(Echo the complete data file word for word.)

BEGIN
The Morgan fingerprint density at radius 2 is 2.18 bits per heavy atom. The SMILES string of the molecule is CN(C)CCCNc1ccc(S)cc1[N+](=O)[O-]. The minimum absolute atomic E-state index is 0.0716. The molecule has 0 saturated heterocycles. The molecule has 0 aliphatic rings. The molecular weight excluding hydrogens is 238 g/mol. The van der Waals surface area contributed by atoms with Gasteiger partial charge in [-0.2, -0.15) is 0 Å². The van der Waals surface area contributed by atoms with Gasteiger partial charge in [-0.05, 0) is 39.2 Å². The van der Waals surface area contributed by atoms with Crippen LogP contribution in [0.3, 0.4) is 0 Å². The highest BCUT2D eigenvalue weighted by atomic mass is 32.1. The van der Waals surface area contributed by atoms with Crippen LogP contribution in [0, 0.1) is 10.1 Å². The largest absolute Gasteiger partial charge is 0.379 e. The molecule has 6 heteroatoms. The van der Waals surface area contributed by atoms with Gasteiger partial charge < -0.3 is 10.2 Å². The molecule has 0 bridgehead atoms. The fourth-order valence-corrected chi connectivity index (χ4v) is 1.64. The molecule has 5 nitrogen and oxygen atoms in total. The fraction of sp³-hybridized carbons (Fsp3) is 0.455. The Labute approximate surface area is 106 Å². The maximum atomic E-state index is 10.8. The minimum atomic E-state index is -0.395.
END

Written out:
The Morgan fingerprint density at radius 2 is 2.18 bits per heavy atom. The SMILES string of the molecule is CN(C)CCCNc1ccc(S)cc1[N+](=O)[O-]. The minimum absolute atomic E-state index is 0.0716. The molecule has 0 saturated heterocycles. The molecule has 0 aliphatic rings. The molecular weight excluding hydrogens is 238 g/mol. The van der Waals surface area contributed by atoms with Gasteiger partial charge in [-0.2, -0.15) is 0 Å². The van der Waals surface area contributed by atoms with Gasteiger partial charge in [-0.05, 0) is 39.2 Å². The van der Waals surface area contributed by atoms with Crippen LogP contribution in [0.3, 0.4) is 0 Å². The highest BCUT2D eigenvalue weighted by atomic mass is 32.1. The van der Waals surface area contributed by atoms with Crippen LogP contribution in [0, 0.1) is 10.1 Å². The largest absolute Gasteiger partial charge is 0.379 e. The molecule has 6 heteroatoms. The van der Waals surface area contributed by atoms with Gasteiger partial charge < -0.3 is 10.2 Å². The molecule has 0 bridgehead atoms. The fourth-order valence-corrected chi connectivity index (χ4v) is 1.64. The molecule has 5 nitrogen and oxygen atoms in total. The fraction of sp³-hybridized carbons (Fsp3) is 0.455. The Labute approximate surface area is 106 Å². The maximum atomic E-state index is 10.8. The minimum atomic E-state index is -0.395.